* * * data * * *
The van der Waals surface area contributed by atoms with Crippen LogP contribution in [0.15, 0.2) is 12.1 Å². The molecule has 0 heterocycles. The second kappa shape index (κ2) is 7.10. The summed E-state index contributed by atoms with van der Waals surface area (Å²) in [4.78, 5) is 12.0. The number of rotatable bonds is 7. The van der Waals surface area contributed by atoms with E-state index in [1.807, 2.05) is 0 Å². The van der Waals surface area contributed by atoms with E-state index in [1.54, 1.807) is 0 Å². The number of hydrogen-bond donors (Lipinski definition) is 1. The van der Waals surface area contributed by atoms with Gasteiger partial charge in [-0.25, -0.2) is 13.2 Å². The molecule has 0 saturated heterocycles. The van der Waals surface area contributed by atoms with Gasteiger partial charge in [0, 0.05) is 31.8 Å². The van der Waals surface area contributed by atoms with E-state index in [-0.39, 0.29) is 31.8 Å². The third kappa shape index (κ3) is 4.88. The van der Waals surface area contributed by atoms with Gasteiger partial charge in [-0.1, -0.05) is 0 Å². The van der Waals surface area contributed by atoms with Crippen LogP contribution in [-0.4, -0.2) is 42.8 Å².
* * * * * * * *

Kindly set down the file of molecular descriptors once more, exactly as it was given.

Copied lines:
The van der Waals surface area contributed by atoms with Crippen LogP contribution in [0.15, 0.2) is 12.1 Å². The molecule has 0 heterocycles. The second kappa shape index (κ2) is 7.10. The summed E-state index contributed by atoms with van der Waals surface area (Å²) in [4.78, 5) is 12.0. The number of rotatable bonds is 7. The van der Waals surface area contributed by atoms with E-state index in [1.807, 2.05) is 0 Å². The van der Waals surface area contributed by atoms with E-state index in [1.54, 1.807) is 0 Å². The number of hydrogen-bond donors (Lipinski definition) is 1. The van der Waals surface area contributed by atoms with Gasteiger partial charge in [-0.25, -0.2) is 13.2 Å². The molecule has 0 saturated heterocycles. The van der Waals surface area contributed by atoms with Gasteiger partial charge in [0, 0.05) is 31.8 Å². The van der Waals surface area contributed by atoms with E-state index in [-0.39, 0.29) is 31.8 Å². The third kappa shape index (κ3) is 4.88. The van der Waals surface area contributed by atoms with Gasteiger partial charge in [-0.1, -0.05) is 0 Å². The van der Waals surface area contributed by atoms with Crippen LogP contribution in [-0.4, -0.2) is 42.8 Å².